Syllabus for Rethinking 19th Century American Literature

Nya perspektiv på 1800-talets amerikanska litteratur


  • 7.5 credits
  • Course code: 5EN520
  • Education cycle: Second cycle
  • Main field(s) of study and in-depth level: English A1N

    Explanation of codes

    The code indicates the education cycle and in-depth level of the course in relation to other courses within the same main field of study according to the requirements for general degrees:

    First cycle

    • G1N: has only upper-secondary level entry requirements
    • G1F: has less than 60 credits in first-cycle course/s as entry requirements
    • G1E: contains specially designed degree project for Higher Education Diploma
    • G2F: has at least 60 credits in first-cycle course/s as entry requirements
    • G2E: has at least 60 credits in first-cycle course/s as entry requirements, contains degree project for Bachelor of Arts/Bachelor of Science
    • GXX: in-depth level of the course cannot be classified

    Second cycle

    • A1N: has only first-cycle course/s as entry requirements
    • A1F: has second-cycle course/s as entry requirements
    • A1E: contains degree project for Master of Arts/Master of Science (60 credits)
    • A2E: contains degree project for Master of Arts/Master of Science (120 credits)
    • AXX: in-depth level of the course cannot be classified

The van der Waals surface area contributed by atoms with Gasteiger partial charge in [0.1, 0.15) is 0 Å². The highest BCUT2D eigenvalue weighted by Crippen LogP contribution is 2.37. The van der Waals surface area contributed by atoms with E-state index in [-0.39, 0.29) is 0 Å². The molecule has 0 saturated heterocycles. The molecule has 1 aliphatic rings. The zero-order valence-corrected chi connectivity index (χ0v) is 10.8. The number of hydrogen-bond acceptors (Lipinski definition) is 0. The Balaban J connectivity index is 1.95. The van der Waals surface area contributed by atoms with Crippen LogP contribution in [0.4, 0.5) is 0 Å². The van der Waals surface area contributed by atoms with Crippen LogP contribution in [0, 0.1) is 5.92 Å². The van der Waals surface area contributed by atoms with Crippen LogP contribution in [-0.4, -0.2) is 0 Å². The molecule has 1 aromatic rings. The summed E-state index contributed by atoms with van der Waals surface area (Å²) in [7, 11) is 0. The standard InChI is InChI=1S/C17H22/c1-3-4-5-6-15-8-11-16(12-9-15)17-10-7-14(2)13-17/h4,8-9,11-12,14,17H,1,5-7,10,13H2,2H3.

• Grading system: Fail (U), Pass (G), Pass with distinction (VG)
  • Established: 2019-01-23
  • Established by: The Department Board
  • Applies from: Autumn 2019
  • Entry requirements:

    120 credits. English A1, B1 and C1, or 90 credits in a language subject or in literary studies.

  • Responsible department: Department of English

Decisions and guidelines

The course is included in the Master's Programme in English.

Learning outcomes

Upon completing the course students will be able to

  • demonstrate insight into the main currents in nineteenth-century American literature;
  • show familiarity with the scholarship about nineteenth-century American literature;
  • show an understanding of historical and political occurrences and ideas as they influenced the American literary tradition;
  • gather and process critical material;
  • show proficiency in the use of critical material in a written literary analysis;
  • show a good ability to participate, orally and in writing, in a discussion of literary works in fluent English.


This course offers forceful strategies for engaging with nineteenth-century American literature. Drawing on cutting-edge approaches and paradigms, it addresses the socio-political transformations of the nineteenth-century United States through the lens of representative literary texts. The course explore how this body of literature reflects on contending definitions of race, gender, empire, the emotions, and nationality.


Group sessions. Instruction, class discussions, and examinations are in English. All teaching materials are in English.